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Grizzly bears, black bears, wolves, coyotes, cougars/ mountain lions,bobcats, wolverines, lynx, foxes, fishers and martens are the suite of carnivores that originally inhabited North America after the Pleistocene extinctions. This site invites research, commentary, point/counterpoint on that suite of native animals (predator and prey) that inhabited The Americas circa 1500-at the initial point of European exploration and subsequent colonization. Landscape ecology, journal accounts of explorers and frontiersmen, genetic evaluations of museum animals, peer reviewed 20th and 21st century research on various aspects of our "Wild America" as well as subjective commentary from expert and layman alike. All of the above being revealed and discussed with the underlying goal of one day seeing our Continent rewilded.....Where big enough swaths of open space exist with connective corridors to other large forest, meadow, mountain, valley, prairie, desert and chaparral wildlands.....Thereby enabling all of our historic fauna, including man, to live in a sustainable and healthy environment. - Blogger Rick

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Sunday, March 18, 2018

"Nature is rife with symbiotic relationships, some of which take place out of sight, like the rich underground exchange of nutrients that occurs between trees and soil fungi"............"In North America's eastern forests, Ectomycorrhizal Mycorrhizal fungi grow on conifers such as pines, oaks and beeches and Arbuscular Mycorrhizal fungi grow on non-conifers such as maple".........."Both of these fungi drive the nutrient -carbon exchange between their respective trees and soil"........."The fungi take up carbon from tree roots and and provide soil nutrients that the trees further need to grow"..........."Scientists can measure these mycorrhizal exchanges As a way of determining the health of ecosystems during the current climate change that we are experiencing".........."Thus far, the data reveals that eastern forests are not yet shifting their range northward and/or to higher altitudes in response to warming termperatures"..........This provides some comfort that our animal, bird, reptile and amphibian suite of creatures have further time to adapt to the changes that warming temperatures will have on their survival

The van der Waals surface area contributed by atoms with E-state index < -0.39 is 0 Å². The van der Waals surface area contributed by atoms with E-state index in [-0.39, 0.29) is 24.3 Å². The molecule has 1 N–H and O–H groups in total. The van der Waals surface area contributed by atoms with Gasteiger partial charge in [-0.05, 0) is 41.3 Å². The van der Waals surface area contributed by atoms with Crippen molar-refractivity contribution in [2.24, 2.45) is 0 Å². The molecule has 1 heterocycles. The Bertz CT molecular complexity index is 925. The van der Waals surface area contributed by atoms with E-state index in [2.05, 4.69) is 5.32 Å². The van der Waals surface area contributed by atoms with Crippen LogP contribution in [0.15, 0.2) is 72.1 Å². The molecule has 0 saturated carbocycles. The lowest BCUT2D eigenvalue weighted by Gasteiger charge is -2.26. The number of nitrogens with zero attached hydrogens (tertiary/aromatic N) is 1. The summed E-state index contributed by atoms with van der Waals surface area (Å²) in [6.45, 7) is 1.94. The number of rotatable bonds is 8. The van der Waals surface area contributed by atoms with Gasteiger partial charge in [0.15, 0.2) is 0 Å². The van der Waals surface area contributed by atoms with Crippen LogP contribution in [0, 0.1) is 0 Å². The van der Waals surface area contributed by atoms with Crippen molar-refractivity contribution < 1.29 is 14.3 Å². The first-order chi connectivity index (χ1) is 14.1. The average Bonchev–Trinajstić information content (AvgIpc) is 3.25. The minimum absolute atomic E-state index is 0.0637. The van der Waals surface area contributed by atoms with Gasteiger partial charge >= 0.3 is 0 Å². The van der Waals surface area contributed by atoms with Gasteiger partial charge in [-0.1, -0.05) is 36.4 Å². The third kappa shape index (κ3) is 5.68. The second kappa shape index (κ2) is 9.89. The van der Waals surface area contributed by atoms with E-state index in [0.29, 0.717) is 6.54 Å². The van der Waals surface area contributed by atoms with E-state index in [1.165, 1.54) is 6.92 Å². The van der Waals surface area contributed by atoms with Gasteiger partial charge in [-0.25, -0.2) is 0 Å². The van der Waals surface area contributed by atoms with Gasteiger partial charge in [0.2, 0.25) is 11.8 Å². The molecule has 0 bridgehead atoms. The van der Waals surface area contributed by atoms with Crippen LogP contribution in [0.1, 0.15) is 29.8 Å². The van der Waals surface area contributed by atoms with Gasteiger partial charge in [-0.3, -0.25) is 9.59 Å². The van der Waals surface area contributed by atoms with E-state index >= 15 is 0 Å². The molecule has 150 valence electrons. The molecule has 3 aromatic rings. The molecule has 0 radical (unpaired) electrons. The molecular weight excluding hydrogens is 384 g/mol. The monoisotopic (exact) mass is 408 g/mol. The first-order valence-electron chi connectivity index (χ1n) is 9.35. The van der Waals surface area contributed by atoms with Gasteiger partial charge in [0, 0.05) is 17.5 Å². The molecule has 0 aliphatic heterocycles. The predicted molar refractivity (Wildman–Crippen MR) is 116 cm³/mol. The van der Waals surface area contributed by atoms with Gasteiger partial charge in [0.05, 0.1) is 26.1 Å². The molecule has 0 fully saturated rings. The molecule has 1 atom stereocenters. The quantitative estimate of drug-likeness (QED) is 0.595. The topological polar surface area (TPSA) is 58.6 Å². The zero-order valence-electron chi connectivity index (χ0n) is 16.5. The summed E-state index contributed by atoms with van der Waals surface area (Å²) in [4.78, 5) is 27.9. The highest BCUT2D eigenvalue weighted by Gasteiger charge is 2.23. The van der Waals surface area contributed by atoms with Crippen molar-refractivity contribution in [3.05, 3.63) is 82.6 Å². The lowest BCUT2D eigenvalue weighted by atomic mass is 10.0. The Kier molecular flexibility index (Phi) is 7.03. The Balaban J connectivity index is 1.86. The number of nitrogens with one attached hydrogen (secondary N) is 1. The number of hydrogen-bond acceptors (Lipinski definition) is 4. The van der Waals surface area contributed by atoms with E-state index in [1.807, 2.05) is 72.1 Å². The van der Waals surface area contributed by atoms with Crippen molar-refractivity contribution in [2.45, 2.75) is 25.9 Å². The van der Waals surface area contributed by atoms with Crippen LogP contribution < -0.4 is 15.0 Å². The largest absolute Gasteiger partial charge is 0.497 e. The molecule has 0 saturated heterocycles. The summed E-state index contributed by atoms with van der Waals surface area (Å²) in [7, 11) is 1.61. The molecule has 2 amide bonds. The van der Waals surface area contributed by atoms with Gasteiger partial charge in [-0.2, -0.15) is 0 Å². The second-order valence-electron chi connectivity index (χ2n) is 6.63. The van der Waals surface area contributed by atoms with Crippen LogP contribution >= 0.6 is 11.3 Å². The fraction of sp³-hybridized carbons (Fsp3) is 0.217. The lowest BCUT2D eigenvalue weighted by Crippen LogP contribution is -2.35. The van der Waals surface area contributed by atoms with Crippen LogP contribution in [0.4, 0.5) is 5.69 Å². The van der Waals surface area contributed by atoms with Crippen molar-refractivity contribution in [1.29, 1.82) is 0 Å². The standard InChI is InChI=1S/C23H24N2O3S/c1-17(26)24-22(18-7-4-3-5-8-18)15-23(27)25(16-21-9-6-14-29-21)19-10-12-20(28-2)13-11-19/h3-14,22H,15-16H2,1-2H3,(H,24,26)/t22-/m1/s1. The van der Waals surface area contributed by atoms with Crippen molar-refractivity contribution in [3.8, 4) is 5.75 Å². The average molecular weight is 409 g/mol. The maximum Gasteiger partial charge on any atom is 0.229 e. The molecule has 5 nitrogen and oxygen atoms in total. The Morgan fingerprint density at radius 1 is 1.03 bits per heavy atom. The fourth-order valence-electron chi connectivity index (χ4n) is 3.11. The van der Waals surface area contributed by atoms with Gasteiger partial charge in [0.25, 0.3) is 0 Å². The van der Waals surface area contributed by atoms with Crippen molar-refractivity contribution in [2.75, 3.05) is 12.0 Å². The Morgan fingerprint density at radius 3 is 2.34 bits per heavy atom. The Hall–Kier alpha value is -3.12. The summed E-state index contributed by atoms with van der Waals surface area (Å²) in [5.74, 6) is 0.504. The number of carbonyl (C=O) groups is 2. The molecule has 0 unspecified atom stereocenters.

Soil fungi may help determine 

the resilience of forests to 

environmental change

March 16, 2018
University of California - Santa Cruz
A major new study reveals that soil fungi
could play a significant role in the ability
 of forests to adapt to environmental change

This map shows the distribution
 of 'EM dominant' trees across
forest inventory plots in the

eastern United States.
Credit: Kai Zhu 
But what happens in the dark 
may have profound implications 
above ground, too: A major new 
study reveals that soil fungi could 
play a significant role in the ability 
of forests to adapt to 
environmental change.
Kai Zhu, assistant professor
of environmental studies at

UC Santa Cruz, took a unique
"big data" approach to
investigating the role of
symbiotic fungi in tree
migration in forests across
the eastern United States.
"Our climate is rapidly
 changing, and our forests
are responding, but in very
slow motion -- it's hardly
detectable," said Zhu, who
 wanted to identify factors
 that contribute to the pace
of that response.

In forests, tree growth largely
depends on the nutrients
available in the soil, while the
transfer of carbon through roots
to the soil regulates ecosystem
processes. Mycorrhizal
("MY-koe-RY-zull") fungi grow
on the roots of most plants and
drive the nutrient-carbon exchange
between plants and soil: They take
up carbon resources from their hosts
and provide soil nutrients that plants
need. The two most common fungi
associated with forest trees
 are: ectomycorrhizal (ECM), which
grow on conifers, including pines, as
well as oaks and beeches;